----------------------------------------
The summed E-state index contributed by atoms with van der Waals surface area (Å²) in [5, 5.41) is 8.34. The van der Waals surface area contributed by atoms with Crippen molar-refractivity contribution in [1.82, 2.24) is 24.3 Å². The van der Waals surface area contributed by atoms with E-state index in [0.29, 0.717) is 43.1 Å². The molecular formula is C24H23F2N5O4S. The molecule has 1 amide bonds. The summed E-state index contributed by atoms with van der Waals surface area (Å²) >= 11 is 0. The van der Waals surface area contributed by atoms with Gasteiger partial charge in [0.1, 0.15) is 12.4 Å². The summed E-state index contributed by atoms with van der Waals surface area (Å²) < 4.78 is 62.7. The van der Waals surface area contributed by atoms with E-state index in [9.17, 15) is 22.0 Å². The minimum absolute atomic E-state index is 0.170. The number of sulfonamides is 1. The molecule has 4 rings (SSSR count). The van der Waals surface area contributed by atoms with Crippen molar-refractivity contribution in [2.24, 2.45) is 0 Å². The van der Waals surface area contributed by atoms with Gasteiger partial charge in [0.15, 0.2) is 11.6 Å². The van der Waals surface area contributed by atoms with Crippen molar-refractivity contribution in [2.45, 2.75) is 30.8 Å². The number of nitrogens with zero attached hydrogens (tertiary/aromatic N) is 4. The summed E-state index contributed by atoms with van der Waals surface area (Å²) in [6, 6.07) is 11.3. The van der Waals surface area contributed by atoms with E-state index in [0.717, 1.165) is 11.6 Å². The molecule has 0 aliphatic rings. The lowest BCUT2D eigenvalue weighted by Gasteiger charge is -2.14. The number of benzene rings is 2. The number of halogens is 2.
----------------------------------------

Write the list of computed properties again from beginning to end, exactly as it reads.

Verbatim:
The summed E-state index contributed by atoms with van der Waals surface area (Å²) in [5, 5.41) is 8.34. The van der Waals surface area contributed by atoms with Crippen molar-refractivity contribution in [1.82, 2.24) is 24.3 Å². The van der Waals surface area contributed by atoms with E-state index in [0.29, 0.717) is 43.1 Å². The molecular formula is C24H23F2N5O4S. The molecule has 1 amide bonds. The summed E-state index contributed by atoms with van der Waals surface area (Å²) >= 11 is 0. The van der Waals surface area contributed by atoms with Gasteiger partial charge in [0.1, 0.15) is 12.4 Å². The summed E-state index contributed by atoms with van der Waals surface area (Å²) < 4.78 is 62.7. The van der Waals surface area contributed by atoms with E-state index in [9.17, 15) is 22.0 Å². The minimum absolute atomic E-state index is 0.170. The number of sulfonamides is 1. The molecule has 4 rings (SSSR count). The van der Waals surface area contributed by atoms with Crippen molar-refractivity contribution in [2.24, 2.45) is 0 Å². The van der Waals surface area contributed by atoms with Gasteiger partial charge in [0.15, 0.2) is 11.6 Å². The van der Waals surface area contributed by atoms with Crippen molar-refractivity contribution in [2.45, 2.75) is 30.8 Å². The number of nitrogens with zero attached hydrogens (tertiary/aromatic N) is 4. The summed E-state index contributed by atoms with van der Waals surface area (Å²) in [6, 6.07) is 11.3. The van der Waals surface area contributed by atoms with E-state index in [0.717, 1.165) is 11.6 Å². The molecule has 0 aliphatic rings. The lowest BCUT2D eigenvalue weighted by Gasteiger charge is -2.14. The number of benzene rings is 2. The number of halogens is 2.